Emma Gale Sings About the Beauty of Lockdown in Single “Let’s See What The Earth Has To Say”


From Dorset, England Emma Gale is making the absolute most of a sticky situation by using lockdown as inspiration for her music. Many of us are finding new hobbies during this time, and our budding, talented artist Emma Gale has just written and released her debut single during lockdown! Just like many of us, she has been learning from the experiences of humankind during the COVID-19 crisis, and decided to use this information to her advantage and produce a new single “Let’s See What The Earth Has To Say”.


The song kicks off with a lighthearted strum of a ukulele by Peter Kirkbride and is soon joined by Emma’s heartwarming vocals. Her British accent is evident in her vocals as she sings with a clear voice, and Chris Pepper introduces background guitar and percussions. The simple melody and instrumentals leave room for fans to absorb Emma Gale’s important message within the lyrics. She has written the song about everyone’s experiences under lockdown during the virus outbreak. Emma allows audiences to easily relate as she sings about everyone being online and binging TV shows. Importantly, she sings about what she has learned from this situation. She includes phrases like “we don’t really need what we think that we need” and “let’s see what the Earth has to say.” Her message seems to point to the fact that humans have less control than may be perceived, but there is so much that we can learn from the current situation.

You can listen to "Let's See What The Earth Has To Say" here.

Your message in “Let’s See What the Earth Has to Say” is something that many people need to hear right now. Can you elaborate on your lyrics?  

I wrote Let’s See What the Earth Has to Say as a submission for a song a week group.  I had just returned from a songwriting retreat in Nashville. My husband was supposed to join me in Nashville for the second week but we were hearing on the news that the borders were closing and so I decided to return on one of the last planes out of there before the borders closed. The following weekend, feeling extremely inspired, I wrote the song.  I had been a little bit lax at writing songs for the group as I had had a busy year and had to really ‘encourage’ myself to write it. The theme that particular week was ‘One Single Day’. I didn’t intend to write a Coronavirus song but what inspired me was that in the news the situation was changing so rapidly, almost by the hour.   I was thinking it’s amazing how things can change quickly over the course of a day or a couple of days.  At that time we were just going into lockdown and everything was so uncertain. I was thinking about the scenario where we were being asked to say at home with all of our possessions watch TV. I was speaking to friends at the time and many people were saying that it really puts everything into perspective.  We were all inside while nature was thriving outside.  There are places like India and China that were reporting blue skies for the first time in 30 years. Deer were inhabiting gardens in Essex. This was pretty much an unprecedented scenario.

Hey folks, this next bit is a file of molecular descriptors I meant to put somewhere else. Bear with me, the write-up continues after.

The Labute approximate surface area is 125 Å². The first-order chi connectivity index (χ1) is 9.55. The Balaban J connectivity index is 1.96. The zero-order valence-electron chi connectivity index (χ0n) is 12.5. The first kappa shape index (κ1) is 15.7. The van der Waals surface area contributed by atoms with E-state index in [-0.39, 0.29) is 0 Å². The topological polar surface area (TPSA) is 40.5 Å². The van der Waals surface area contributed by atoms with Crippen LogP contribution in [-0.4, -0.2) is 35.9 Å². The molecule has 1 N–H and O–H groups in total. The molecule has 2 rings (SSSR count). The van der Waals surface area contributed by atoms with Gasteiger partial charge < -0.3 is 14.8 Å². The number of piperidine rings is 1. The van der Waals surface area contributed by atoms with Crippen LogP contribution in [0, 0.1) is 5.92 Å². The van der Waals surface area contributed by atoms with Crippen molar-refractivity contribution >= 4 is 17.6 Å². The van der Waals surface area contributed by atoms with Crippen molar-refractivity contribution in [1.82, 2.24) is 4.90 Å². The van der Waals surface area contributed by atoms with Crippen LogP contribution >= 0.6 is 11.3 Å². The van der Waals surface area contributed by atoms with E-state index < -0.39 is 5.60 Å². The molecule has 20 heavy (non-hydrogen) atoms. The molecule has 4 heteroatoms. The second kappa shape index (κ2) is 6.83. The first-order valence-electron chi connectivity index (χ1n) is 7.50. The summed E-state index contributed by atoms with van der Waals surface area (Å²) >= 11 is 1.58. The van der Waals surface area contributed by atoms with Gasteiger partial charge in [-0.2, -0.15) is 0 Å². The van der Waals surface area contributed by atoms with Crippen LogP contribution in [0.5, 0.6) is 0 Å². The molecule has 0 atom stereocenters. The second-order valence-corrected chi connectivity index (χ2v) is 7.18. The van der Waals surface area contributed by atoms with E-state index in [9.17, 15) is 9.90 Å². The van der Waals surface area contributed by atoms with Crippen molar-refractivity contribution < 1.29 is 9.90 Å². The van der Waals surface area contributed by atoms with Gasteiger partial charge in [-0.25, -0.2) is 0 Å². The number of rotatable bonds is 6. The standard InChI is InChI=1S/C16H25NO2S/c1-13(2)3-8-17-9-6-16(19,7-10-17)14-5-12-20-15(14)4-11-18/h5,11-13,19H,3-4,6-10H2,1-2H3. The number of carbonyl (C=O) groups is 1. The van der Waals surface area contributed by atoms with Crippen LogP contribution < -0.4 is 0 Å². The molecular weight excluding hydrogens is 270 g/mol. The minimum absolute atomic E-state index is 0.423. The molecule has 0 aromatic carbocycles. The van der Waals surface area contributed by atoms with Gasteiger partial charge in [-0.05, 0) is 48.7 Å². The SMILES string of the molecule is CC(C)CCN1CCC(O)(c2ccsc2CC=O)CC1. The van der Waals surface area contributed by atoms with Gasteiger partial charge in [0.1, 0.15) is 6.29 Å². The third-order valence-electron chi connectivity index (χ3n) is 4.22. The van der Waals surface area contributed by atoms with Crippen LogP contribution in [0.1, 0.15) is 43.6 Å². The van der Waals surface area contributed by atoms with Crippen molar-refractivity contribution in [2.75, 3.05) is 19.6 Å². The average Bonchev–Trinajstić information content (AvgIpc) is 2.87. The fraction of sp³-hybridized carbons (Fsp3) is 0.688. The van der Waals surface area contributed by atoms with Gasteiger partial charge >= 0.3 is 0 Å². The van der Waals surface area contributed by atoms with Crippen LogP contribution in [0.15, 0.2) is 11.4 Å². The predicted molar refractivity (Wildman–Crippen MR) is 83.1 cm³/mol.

Of course, when you are writing a song with an important message, I feel that it is crucial to get the balance right and the last thing I wanted to do was to come across as being ‘preachy’. What I wanted to ensure was that the song remained light-hearted and had a meaningful message. I absolutely feel for those people that have lost family members and it must be devastating for them so I do not want to belittle the situation at all. I do, however, believe that for a lot of us we have been given this time as a gift. It is time for us to reflect and to think about how we want to live our lives in the future. I believe that we are all part of something bigger and although we feel that we have control over our lives, we actually have very little control in situations like this. Rather like being children. I actually think the child-like quality of the uke and use of vibraphone is what makes it quite a comforting song.